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Innovative Wound Dressing Wraps Burn Wounds

By HospiMedica International staff writers
Posted on 28 Aug 2014
Image: PLLA biodegradable polyester nanosheets (Photo courtesy of Tokai University).
Image: PLLA biodegradable polyester nanosheets (Photo courtesy of Tokai University).
A new nanometric biomaterial coating hugs body contours like cling-wrap, preventing bacteria from colonizing wounds.

Researchers at Tokai University (Tokyo, Japan) developed the nanosheets from poly-L lactic acid (PLLA), a biodegradable polyester that when centrifuged with water breaks up into small pieces. When poured onto a flat surface, the PLLA emulsion dries into a patchwork that forms as a single nanosheet. The researchers then tested the nanosheets’ ability to coat small and irregular shapes by dipping various objects into the mixture, including a mouse’s paw. The nanosheet patchwork effectively covered the surface of the mouse’s digits, and after it dried, it clung in place.

The researchers then tested the nanosheets on burn wounds, and found that the PLLA dressing could protect wounds against the common bacteria Pseudomonas aeruginosa for three continuous days. With an additional coating, the nanosheets kept bacteria at bay for a total of six days, which suggests that its use could also reduce the number of dressing changes needed. In preparation for projected human clinical trials, the researchers are currently planning large-scale animal and safety tests.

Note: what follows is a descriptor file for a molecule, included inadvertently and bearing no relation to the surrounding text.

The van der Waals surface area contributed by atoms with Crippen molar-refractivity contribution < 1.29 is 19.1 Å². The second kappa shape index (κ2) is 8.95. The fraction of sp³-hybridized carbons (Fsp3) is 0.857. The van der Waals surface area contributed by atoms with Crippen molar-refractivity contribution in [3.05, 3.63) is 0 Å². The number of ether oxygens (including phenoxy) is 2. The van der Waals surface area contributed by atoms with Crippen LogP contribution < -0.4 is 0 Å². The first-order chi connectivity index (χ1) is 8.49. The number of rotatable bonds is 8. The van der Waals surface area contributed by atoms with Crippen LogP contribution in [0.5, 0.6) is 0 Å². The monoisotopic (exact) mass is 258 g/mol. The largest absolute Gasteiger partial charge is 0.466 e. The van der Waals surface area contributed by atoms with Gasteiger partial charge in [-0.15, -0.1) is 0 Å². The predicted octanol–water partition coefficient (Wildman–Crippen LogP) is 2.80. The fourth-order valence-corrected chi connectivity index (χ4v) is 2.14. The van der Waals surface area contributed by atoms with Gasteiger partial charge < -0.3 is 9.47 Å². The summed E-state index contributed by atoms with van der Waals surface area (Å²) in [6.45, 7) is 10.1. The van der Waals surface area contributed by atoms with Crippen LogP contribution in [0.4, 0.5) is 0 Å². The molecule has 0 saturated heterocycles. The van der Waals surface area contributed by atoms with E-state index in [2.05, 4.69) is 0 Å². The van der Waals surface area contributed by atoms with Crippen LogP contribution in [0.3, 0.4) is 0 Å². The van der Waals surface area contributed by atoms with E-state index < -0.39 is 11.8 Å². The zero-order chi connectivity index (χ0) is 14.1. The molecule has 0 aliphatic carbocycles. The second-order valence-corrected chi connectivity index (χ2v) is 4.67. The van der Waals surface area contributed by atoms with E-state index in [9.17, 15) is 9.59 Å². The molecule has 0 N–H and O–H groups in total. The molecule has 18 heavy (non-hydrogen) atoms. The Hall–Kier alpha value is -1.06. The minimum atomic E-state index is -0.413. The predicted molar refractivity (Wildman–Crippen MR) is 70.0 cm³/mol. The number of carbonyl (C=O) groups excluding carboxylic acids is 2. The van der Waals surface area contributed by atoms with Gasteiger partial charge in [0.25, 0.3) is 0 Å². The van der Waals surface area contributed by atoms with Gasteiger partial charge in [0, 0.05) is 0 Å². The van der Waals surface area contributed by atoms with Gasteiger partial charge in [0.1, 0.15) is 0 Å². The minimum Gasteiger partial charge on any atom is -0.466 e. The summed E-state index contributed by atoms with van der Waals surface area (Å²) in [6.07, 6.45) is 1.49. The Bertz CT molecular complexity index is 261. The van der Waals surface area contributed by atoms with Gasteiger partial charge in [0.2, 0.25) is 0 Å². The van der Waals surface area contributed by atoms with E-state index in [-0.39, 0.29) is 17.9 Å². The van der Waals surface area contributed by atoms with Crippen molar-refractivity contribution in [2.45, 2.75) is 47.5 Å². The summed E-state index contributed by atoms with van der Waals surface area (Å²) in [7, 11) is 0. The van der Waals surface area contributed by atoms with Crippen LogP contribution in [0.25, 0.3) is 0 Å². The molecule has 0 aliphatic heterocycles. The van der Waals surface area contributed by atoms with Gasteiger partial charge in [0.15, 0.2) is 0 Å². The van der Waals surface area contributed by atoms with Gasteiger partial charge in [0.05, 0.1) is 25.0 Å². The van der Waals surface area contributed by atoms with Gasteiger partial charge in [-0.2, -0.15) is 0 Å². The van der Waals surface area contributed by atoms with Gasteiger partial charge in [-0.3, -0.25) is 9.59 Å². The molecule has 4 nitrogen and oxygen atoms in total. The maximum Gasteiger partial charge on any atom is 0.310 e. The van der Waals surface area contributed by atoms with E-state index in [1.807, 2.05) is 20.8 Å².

In addition to PLLA nanosheets, the researchers have recently started developing a novel set of similar, super-flexible, patchwork coatings composed of polymers with a phosphorylcholine group, a range of materials that are compatible with blood and could thus act as coatings for medical devices, such as catheters. The study describing nanosheets and its application as a burn wound dressing was presented at the national meeting & exposition of the American Chemical Society (ACS), held during August 2014 in San Francisco (CA, USA).

“Existing wound dressings work well when it comes to treating burns on relatively flat and broad areas. But the human body has curves, wrinkles and ridges that present problems for these dressings,” said lead author and study presenter Yosuke Okamura, PhD. “The nanosheets can adhere not only to flat surfaces, but also to uneven and irregular surfaces without adding any adhesives.”

PLLA is a biodegradable, thermoplastic, aliphatic polyester derived from renewable resources, such as corn starch, tapioca roots, or sugarcane. It can be processed by extrusion, injection molding, casting, and spinning, providing access to a wide range of materials. Since it is biodegradable, PLLA is used as medical implants in the form of anchors, screws, plates, pins, rods, and as a mesh, breaking down inside the body within 6 months to 2 years.

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